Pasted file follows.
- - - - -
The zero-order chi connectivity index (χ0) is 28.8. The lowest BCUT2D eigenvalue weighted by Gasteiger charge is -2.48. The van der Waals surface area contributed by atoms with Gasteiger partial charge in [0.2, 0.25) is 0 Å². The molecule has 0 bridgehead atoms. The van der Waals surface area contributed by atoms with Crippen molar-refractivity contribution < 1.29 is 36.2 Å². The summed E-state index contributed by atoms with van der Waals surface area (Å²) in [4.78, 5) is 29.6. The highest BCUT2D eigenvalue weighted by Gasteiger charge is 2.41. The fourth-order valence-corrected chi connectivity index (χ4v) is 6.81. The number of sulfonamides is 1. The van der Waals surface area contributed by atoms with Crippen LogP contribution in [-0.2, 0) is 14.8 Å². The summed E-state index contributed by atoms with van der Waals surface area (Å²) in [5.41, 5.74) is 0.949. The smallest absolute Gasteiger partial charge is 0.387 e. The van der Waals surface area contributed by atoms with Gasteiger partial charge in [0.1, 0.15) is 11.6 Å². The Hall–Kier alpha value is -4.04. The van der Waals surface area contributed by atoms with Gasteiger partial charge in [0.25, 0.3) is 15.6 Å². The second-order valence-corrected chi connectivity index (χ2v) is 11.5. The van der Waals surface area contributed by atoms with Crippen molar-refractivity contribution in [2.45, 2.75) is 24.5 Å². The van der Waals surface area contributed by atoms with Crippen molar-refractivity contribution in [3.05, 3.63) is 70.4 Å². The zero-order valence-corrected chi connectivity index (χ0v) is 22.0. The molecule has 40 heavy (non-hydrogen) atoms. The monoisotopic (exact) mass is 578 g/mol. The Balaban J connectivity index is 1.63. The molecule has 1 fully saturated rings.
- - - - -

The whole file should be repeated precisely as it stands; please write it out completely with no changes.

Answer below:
The zero-order chi connectivity index (χ0) is 28.8. The lowest BCUT2D eigenvalue weighted by Gasteiger charge is -2.48. The van der Waals surface area contributed by atoms with Gasteiger partial charge in [0.2, 0.25) is 0 Å². The molecule has 0 bridgehead atoms. The van der Waals surface area contributed by atoms with Crippen molar-refractivity contribution < 1.29 is 36.2 Å². The summed E-state index contributed by atoms with van der Waals surface area (Å²) in [4.78, 5) is 29.6. The highest BCUT2D eigenvalue weighted by Gasteiger charge is 2.41. The fourth-order valence-corrected chi connectivity index (χ4v) is 6.81. The number of sulfonamides is 1. The van der Waals surface area contributed by atoms with Crippen LogP contribution in [-0.2, 0) is 14.8 Å². The summed E-state index contributed by atoms with van der Waals surface area (Å²) in [5.41, 5.74) is 0.949. The smallest absolute Gasteiger partial charge is 0.387 e. The van der Waals surface area contributed by atoms with Gasteiger partial charge in [0.1, 0.15) is 11.6 Å². The Hall–Kier alpha value is -4.04. The van der Waals surface area contributed by atoms with Gasteiger partial charge in [0.25, 0.3) is 15.6 Å². The second-order valence-corrected chi connectivity index (χ2v) is 11.5. The van der Waals surface area contributed by atoms with Crippen molar-refractivity contribution in [2.45, 2.75) is 24.5 Å². The van der Waals surface area contributed by atoms with Crippen molar-refractivity contribution in [3.05, 3.63) is 70.4 Å². The zero-order valence-corrected chi connectivity index (χ0v) is 22.0. The molecule has 40 heavy (non-hydrogen) atoms. The monoisotopic (exact) mass is 578 g/mol. The Balaban J connectivity index is 1.63. The molecule has 1 fully saturated rings.